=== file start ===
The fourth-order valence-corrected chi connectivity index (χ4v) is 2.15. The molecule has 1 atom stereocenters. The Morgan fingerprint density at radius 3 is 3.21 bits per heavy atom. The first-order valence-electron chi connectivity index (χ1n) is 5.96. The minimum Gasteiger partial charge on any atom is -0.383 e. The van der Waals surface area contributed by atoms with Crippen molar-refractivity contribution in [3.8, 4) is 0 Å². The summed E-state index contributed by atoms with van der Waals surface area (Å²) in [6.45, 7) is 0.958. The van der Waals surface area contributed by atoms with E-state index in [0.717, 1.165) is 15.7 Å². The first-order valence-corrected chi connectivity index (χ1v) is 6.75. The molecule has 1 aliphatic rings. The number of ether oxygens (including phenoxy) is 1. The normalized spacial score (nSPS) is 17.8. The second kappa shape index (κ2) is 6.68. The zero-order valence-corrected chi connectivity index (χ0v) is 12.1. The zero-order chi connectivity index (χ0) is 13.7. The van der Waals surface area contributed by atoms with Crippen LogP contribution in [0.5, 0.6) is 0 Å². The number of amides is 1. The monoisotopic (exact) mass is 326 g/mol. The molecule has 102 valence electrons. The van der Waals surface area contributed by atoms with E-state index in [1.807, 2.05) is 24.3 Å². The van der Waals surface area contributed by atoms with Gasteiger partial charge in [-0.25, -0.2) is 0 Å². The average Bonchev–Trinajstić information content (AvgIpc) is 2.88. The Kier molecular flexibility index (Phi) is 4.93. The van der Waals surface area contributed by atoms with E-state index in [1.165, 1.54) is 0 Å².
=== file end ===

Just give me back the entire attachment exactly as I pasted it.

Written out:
The fourth-order valence-corrected chi connectivity index (χ4v) is 2.15. The molecule has 1 atom stereocenters. The Morgan fingerprint density at radius 3 is 3.21 bits per heavy atom. The first-order valence-electron chi connectivity index (χ1n) is 5.96. The minimum Gasteiger partial charge on any atom is -0.383 e. The van der Waals surface area contributed by atoms with Crippen molar-refractivity contribution in [3.8, 4) is 0 Å². The summed E-state index contributed by atoms with van der Waals surface area (Å²) in [6.45, 7) is 0.958. The van der Waals surface area contributed by atoms with E-state index in [0.717, 1.165) is 15.7 Å². The first-order valence-corrected chi connectivity index (χ1v) is 6.75. The molecule has 1 aliphatic rings. The number of ether oxygens (including phenoxy) is 1. The normalized spacial score (nSPS) is 17.8. The second kappa shape index (κ2) is 6.68. The zero-order valence-corrected chi connectivity index (χ0v) is 12.1. The zero-order chi connectivity index (χ0) is 13.7. The van der Waals surface area contributed by atoms with Crippen LogP contribution in [0.5, 0.6) is 0 Å². The number of amides is 1. The monoisotopic (exact) mass is 326 g/mol. The molecule has 102 valence electrons. The van der Waals surface area contributed by atoms with E-state index in [1.807, 2.05) is 24.3 Å². The van der Waals surface area contributed by atoms with Gasteiger partial charge in [-0.25, -0.2) is 0 Å². The average Bonchev–Trinajstić information content (AvgIpc) is 2.88. The Kier molecular flexibility index (Phi) is 4.93. The van der Waals surface area contributed by atoms with E-state index in [1.165, 1.54) is 0 Å².